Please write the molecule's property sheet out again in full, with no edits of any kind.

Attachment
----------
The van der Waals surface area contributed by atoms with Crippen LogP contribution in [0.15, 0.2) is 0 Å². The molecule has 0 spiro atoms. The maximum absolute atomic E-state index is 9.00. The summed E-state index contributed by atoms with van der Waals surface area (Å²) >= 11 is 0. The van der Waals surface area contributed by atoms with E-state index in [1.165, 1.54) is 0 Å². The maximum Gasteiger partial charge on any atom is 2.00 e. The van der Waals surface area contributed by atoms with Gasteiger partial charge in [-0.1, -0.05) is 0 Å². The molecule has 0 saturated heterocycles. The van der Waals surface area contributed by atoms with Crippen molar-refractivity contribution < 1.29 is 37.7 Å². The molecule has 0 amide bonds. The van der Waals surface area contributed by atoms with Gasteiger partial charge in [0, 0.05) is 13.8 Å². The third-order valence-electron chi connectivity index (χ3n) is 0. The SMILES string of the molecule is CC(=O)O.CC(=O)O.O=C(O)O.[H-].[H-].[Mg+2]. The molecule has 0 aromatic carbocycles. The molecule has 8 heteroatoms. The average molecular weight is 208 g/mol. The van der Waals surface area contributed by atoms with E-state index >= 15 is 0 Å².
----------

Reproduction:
The van der Waals surface area contributed by atoms with Crippen LogP contribution in [0.15, 0.2) is 0 Å². The molecule has 0 spiro atoms. The maximum absolute atomic E-state index is 9.00. The summed E-state index contributed by atoms with van der Waals surface area (Å²) >= 11 is 0. The van der Waals surface area contributed by atoms with E-state index in [1.165, 1.54) is 0 Å². The maximum Gasteiger partial charge on any atom is 2.00 e. The van der Waals surface area contributed by atoms with Gasteiger partial charge in [-0.1, -0.05) is 0 Å². The molecule has 0 saturated heterocycles. The van der Waals surface area contributed by atoms with Crippen molar-refractivity contribution < 1.29 is 37.7 Å². The molecule has 0 amide bonds. The van der Waals surface area contributed by atoms with Gasteiger partial charge in [0, 0.05) is 13.8 Å². The third-order valence-electron chi connectivity index (χ3n) is 0. The SMILES string of the molecule is CC(=O)O.CC(=O)O.O=C(O)O.[H-].[H-].[Mg+2]. The molecule has 0 aromatic carbocycles. The molecule has 8 heteroatoms. The average molecular weight is 208 g/mol. The van der Waals surface area contributed by atoms with E-state index >= 15 is 0 Å².